Michael McCormic, Jr.
VANCOUVER — On an overcast May afternoon, Nathan Holmgren stands before his peers, his brothers, and his instructors. Cascadia Technical Academy Director Dr. Mark Mansell reads a list of Holmgren’s accomplishments as he prepares to present the outstanding Fire Cadet with a prestigious award that has, until now, never been given to a Clark County Fire District 6 fire program student.
His peers and his teachers alike frequently use one word to describe Holmgren: humble. According to David Schmitke, the public information officer of Fire District 6, this straight-A student would rather stay quiet and let his work do the talking.
The Fire Cadet Distinguished Graduate Award has been in existence for a few years, but up until now, the staff at Fire District 6’s cadet program had not recognized any students who fit the criteria.
The site coordinator for the District 6 cadet program, Scott Johns, explains, “We’ve never had the opportunity to have a student who met the qualifications for this award, which to me was really important that we actually found a student that met the qualifications.”
Johns goes on to explain how Holmgren not only fit, but exceeded the requirements to receive the prestigious honor.
“His grades were huge. He had the highest grade point in the classroom, and it’s been that way throughout his entire tenure with us,” Johns says. “Attendance is huge. The other thing has to do with, for him to get hired, physical agility. You have to be able to pass physical agility tests and you have to get a good score on it. His physical agility times were amazing.”
The award is given by way of vote, both by the staff and by the students. According to Johns, the student vote was overwhelmingly in favor of bestowing the honor upon Holmgren, and the staff decision was completely unanimous.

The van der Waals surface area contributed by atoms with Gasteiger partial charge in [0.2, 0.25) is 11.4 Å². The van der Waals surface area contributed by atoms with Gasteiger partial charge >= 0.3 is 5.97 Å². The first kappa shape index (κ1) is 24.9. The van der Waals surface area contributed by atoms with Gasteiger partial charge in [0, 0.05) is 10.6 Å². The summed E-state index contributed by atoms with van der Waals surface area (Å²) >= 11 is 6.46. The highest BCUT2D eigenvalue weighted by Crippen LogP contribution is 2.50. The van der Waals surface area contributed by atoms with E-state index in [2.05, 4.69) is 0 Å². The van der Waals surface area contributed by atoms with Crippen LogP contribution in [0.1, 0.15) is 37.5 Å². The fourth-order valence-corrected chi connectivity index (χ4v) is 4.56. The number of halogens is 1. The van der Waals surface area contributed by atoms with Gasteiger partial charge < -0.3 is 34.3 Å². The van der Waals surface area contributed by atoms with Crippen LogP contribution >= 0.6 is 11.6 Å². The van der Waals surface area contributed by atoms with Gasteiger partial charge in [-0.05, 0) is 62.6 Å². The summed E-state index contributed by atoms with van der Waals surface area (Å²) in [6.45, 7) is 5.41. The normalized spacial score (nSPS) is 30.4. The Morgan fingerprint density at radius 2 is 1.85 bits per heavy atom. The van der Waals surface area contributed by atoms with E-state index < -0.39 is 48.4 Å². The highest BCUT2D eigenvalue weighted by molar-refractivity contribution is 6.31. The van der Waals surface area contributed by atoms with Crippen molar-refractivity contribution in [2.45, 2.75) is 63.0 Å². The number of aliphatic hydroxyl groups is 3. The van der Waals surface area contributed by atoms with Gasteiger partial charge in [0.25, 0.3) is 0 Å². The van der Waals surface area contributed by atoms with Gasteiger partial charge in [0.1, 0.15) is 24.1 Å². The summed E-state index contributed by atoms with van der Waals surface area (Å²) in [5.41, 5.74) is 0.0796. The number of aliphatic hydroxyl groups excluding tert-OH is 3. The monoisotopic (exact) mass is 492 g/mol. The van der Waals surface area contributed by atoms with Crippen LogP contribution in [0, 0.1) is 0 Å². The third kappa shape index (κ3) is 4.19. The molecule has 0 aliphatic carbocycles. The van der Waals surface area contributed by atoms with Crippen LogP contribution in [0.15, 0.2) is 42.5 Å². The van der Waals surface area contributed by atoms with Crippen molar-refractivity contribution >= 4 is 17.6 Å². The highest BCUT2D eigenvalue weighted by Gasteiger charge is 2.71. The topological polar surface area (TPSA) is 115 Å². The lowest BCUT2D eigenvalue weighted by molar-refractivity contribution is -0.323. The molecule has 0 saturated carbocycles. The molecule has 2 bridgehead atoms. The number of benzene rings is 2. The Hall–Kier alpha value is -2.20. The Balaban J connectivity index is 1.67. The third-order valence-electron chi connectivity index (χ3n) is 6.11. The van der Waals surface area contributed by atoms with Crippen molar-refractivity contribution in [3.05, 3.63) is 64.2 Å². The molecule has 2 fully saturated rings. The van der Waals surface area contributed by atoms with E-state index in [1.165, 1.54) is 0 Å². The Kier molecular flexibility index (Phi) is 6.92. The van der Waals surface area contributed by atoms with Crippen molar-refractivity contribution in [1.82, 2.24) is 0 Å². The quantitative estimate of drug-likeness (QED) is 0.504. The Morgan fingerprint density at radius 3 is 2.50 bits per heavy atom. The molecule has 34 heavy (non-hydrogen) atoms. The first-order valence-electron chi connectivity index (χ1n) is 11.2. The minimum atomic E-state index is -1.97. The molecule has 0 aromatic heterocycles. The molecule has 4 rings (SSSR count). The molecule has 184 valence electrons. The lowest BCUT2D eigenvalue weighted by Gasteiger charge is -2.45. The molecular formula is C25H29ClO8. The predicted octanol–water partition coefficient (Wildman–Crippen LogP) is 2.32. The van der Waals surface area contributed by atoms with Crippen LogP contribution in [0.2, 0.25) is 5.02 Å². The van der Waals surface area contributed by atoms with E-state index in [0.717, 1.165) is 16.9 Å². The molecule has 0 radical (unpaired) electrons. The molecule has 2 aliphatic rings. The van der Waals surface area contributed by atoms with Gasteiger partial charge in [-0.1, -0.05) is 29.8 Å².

“That’s pretty much a hands down to me that we made the right pick,” says Johns.
While the caliber of this award may not yet resonate completely with Holmgren, he accepted it quietly and with great humility.
“It was an honor to get chosen, because all of my peers voted to have me receive it. It was cool to have them believe in me.” says Holmgren, who joined the fire cadet program through Cascadia Technical Academy two years ago.
Since joining the program, Holmgren claims that his cadet class has become like family, even going on weekend hikes together in their free time. With a small class size, the cadets found it difficult to not become a close-knit group. It is a dynamic that makes receiving this award even more special for Holmgren.
“We spend quite a bit of time outside class together, we’re really comfortable with each other, we trust each other. That’s what makes this class so much fun, is just being able to be with your brothers out there and enjoy it with them,” Holmgren says.
On May 12, the cadets were at MERTS, a year-end fire-training convention. To their surprise, the director of Cascadia Tech Academy, Dr. Mark Mansell, attended the closing ceremony and took the floor at the end to present Holmgren with his Distinguished Graduate Award.
While the award is typically presented at the Cascadia Tech award ceremony, Captain Johns explains the scheduling conflict that led to Dr. Mansell’s attendance at the MERTS camp.
“They had their award ceremony set for Thursday and we knew we couldn’t attend it because we were going to be down there,’’ Johns said. “I made contact with Cascadia Tech and said ‘We aren’t going to be able to do that. Is there another option?’ They said, ‘We will get somebody down there for your award ceremony.” And they actually sent the director of the skill center.’’
Dr. Mansell recognizes the prestige of this award, stating, “It’s the equivalent of being selected the Valedictorian of a graduating senior class.”
For Holmgren, the award isn’t just a present honor, it is a future potential.
“He doesn’t quite maybe understand it yet, but later on, he’ll be able to put that on his resume that he got this, and it might make the difference between him getting a job and not getting one,” explains Captain Johns.
In terms of the future, Holmgren doesn’t have his plans set in stone, but he does know he wants to go into the fire service.
“I got hired in Astoria, Oregon as a firefighter intern,” Holmgren explains. “They’ll pay for my associates degree in fire science.”
Beyond the college years, he hopes to end up back in his home city of Vancouver, possibly working full time for Fire District 6. Regardless of where he ends up, Nathan Holmgren has proven to his peers, his teachers, and to himself that he will be a valuable asset to any fire district that finds itself fortunate enough to have him on their team.